UK Environment Secretary Michael Gove has told an industry conference British farmers will need to access workers from around the world post-Brexit and said there is a “compelling case” for a new seasonal agricultural workers scheme (SAWS).

Speaking at the National Farmers’ Union (NFU) annual conference in Birmingham, Gove hinted he would support a special arrangement for the UK farming sector, much of which depends on migrant labour.

The industry fears that after the UK has left the EU, crops could be left to rot in the field because of a labour shortage.

NFU research shows that fruit and vegetable farms across the UK were left short of thousands of migrant workers in 2017.

More than 4,300 vacancies went unfilled, according to its data, which covers about half the horticultural labour market. The survey, quoted in The Guardian newspaper, reveals that more than 99% of the seasonal workers recruited came from Eastern Europe, with just 0.6% from the UK.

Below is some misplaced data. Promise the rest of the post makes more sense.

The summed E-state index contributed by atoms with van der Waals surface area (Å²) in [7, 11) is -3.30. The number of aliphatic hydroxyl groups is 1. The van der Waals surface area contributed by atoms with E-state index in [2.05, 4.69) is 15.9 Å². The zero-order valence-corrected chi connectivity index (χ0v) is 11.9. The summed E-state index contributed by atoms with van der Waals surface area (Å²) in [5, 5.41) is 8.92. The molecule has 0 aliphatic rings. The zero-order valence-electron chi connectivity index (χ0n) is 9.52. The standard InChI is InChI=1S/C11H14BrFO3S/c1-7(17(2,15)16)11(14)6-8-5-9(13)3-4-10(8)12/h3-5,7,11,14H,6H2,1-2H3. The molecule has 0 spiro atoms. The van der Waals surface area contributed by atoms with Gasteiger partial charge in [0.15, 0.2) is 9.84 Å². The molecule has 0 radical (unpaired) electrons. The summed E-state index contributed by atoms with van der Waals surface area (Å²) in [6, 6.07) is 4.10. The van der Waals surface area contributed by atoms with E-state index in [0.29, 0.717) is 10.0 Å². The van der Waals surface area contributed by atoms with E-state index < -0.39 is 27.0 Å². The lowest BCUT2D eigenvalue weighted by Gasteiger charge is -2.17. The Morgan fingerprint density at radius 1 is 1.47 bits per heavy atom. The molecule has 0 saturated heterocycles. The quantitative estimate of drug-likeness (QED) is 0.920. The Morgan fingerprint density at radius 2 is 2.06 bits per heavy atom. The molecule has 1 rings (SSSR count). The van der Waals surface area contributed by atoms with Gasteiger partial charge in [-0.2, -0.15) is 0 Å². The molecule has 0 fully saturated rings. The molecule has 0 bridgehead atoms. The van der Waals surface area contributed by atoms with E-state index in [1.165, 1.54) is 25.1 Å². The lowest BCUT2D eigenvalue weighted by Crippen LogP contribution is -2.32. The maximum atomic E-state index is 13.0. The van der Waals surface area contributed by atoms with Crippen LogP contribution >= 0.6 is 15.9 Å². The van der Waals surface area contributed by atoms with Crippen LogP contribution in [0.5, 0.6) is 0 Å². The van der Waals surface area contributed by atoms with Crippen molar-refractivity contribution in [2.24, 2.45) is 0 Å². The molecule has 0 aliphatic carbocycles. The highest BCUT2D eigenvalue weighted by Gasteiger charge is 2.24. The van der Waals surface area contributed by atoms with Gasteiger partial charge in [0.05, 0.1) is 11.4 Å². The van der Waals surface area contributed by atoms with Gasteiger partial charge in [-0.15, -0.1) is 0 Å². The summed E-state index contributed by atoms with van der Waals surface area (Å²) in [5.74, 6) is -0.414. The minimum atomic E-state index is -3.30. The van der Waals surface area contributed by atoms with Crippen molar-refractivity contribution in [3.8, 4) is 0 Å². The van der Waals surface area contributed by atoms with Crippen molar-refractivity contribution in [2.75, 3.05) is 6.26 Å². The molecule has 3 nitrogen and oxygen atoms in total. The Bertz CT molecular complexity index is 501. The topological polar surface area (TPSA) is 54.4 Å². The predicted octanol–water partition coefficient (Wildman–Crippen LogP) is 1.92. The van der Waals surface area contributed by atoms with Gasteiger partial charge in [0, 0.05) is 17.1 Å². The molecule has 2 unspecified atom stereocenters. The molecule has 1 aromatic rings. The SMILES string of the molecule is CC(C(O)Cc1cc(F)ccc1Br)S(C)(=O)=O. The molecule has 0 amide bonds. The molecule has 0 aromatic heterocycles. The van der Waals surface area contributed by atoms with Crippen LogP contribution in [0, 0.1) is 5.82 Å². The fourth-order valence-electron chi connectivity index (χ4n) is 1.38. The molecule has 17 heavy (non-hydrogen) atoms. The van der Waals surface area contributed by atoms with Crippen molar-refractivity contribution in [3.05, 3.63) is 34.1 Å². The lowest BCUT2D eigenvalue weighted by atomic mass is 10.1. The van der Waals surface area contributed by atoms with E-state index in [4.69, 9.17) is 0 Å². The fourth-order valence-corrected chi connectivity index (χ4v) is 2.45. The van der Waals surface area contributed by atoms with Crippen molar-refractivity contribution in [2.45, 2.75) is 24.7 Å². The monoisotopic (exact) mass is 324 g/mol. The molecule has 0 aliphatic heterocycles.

Speaking to NFU members yesterday (20 February), Gove said the government’s migration advisory committee is reviewing the shape of immigration policy “once we’re free of EU constraints”.

He said: “I’ve explained to them that we will need continued access to skilled labour if we’re to keep our farming sector productive and profitable.

“Whether it’s stockmen and dairy workers or the official vets in our abbatoirs, 90% of whom are from EU27 nations, agriculture needs access to foreign workers.”

However, Gove warned the conference audience that the final decision would not be his as immigration is a matter for the Home Office.